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Water Rushes Into Cole After Power Failure

Yemen: Gathering of evidence halts during successful effort to stem flooding. Port workers and others are detained.


ADEN, Yemen — As sailors aboard the U.S. warship Cole struggled Sunday to staunch new flooding of its damaged interior and the first injured crew members returned to the United States, Yemeni authorities stepped up their investigation of the apparent terrorist bombing by detaining port workers and other potential witnesses.

Navy officials said they had been forced to temporarily suspend the gathering of evidence because of the latest flooding on board the crippled $1-billion guided missile destroyer.

A power failure on the vessel Saturday night disabled pumps and allowed the water level inside the damaged area of the ship to rise, crushing a bulkhead and flooding compartments, the Navy said.

Power was ultimately restored and an additional pump was brought on board to avert further flooding. "The crew stopped the flooding and saved the ship," Rear Adm. Mark Fitzgerald, who heads the team charged with getting the Cole back to the U.S., told a news conference here.

But the problems forced postponement of a memorial service that was to have been held Sunday morning on the listing deck of the 505-foot-long vessel.

Seventeen members of the ship's 293-member crew were killed and 39 injured Thursday when a small boat carrying an explosive charge nosed up to the Cole during refueling and blasted a hole at least 40 feet by 40 feet in the center of its hull.

Navy officials said it was still unclear Sunday whether the destroyer is structurally sound enough to be towed to the United States or elsewhere.

The Navy also weighed trying to load the destroyer aboard a 700-foot Norwegian-operated transport ship called the Blue Marlin. But loading the destroyer for such a journey can be tricky, the officials said.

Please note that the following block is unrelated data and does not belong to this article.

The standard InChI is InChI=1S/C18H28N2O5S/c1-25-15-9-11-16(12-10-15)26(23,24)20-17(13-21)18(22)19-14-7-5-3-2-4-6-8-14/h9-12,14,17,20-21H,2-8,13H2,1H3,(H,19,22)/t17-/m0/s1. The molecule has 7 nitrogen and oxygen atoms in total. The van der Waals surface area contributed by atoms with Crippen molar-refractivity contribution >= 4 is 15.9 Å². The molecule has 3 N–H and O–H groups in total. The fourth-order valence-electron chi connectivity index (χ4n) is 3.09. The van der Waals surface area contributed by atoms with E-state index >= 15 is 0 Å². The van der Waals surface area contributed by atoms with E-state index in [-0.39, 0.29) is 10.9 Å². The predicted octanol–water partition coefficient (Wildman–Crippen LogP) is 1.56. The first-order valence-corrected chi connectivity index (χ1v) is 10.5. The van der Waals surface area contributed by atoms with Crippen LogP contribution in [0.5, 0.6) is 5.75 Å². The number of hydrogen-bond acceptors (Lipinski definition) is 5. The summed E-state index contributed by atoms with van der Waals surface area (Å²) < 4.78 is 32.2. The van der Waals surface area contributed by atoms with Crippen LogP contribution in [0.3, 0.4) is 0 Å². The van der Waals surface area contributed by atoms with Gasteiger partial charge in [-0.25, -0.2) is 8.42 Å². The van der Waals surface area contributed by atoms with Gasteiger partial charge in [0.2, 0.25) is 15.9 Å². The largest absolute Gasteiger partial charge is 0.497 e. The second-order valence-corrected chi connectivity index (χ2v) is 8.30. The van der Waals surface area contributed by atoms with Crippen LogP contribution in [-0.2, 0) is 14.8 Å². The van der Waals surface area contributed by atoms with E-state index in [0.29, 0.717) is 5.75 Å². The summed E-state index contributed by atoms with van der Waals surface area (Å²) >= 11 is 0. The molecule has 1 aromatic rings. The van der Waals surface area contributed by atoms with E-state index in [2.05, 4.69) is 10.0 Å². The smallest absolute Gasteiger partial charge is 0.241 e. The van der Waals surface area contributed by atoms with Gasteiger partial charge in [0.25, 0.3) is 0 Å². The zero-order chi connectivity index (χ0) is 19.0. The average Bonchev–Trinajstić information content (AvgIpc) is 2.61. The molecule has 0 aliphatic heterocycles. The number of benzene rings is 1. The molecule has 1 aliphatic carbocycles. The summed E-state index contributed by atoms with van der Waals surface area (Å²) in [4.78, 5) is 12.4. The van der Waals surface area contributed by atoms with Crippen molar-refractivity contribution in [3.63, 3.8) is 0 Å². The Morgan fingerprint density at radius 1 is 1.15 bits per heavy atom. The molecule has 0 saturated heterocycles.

U.S. officials said the detentions in Yemen, which several called arrests, were made so authorities could question a number of possible witnesses, including port workers who were helping to moor the Cole in Aden's harbor when the blast occurred.

A White House spokesman, Elliot Diringer, said a "large number" of Yemenis was being held. Reuters news service, quoting a Yemeni official, said the number was in the dozens.

Secretary of State Madeleine Albright, in an appearance on ABC's "This Week," said that while she believes the inquiry "really is moving," the Yemenis apparently have not yet identified suspects.

One key source of evidence could be surveillance cameras operated by Yemeni port authorities. The video footage could show how the apparent attackers' boat approached the Cole and whether it was part of the group of vessels that were helping the destroyer dock for refueling.

But U.S. Defense Department officials said it was still unclear whether the cameras had relevant images.

Yemeni officials have given mixed signals about their view of the incident, initially rejecting suggestions that the blast was an act of terrorism. Their attitude is considered crucial, because without local cooperation the U.S.-led investigation could be stymied or stalled, as happened with the 1996 terrorist bombing of a U.S. Air Force barracks in Dhahran, Saudi Arabia.

As recently as Saturday, the official news agency of Lt. Gen. Ali Abdullah Saleh, the Yemeni president, denied that the explosion was a terrorist act. On Sunday, however, Saleh softened his words, and U.S. officials insisted that the Yemenis were in agreement that the explosion was the work of terrorists.

Barbara Bodine, the U.S. ambassador to Yemen, attended the news conference here with Fitzgerald and said: "It was clearly an external attack, and most probably a terrorist attack. This is going to be a question of fact. Exactly who was behind it, what their motivations were and how they were able to arrange [it] we can only speculate on."

Top U.S. officials have said since Thursday that they believe the explosion was probably a terrorist attack, although they contend that they cannot reach a final conclusion until the investigation is completed.

In the port here Sunday, U.S. military divers piloted a gray boat alongside the giant black hole in the side of the Cole. Carrying welding equipment, the crews dived under the ship and entered a damaged compartment holding the remains of sailors hidden in the bent and tangled metal wreckage.

"Recovering the bodies is still our top priority," said one Defense Department official here. "It's pitch black down there, and they go in and look for bodies, and then the welders have to go in and cut them out."

On the deck of the Cole, investigators have begun to collect "confetti-size" pieces of the explosives-laden boat, which was blown to smithereens by the blast.

One official said the power of the blast suggests that the explosives used were "more than just TNT," which might indicate a bombing carried out by a well-organized and well-supplied group.

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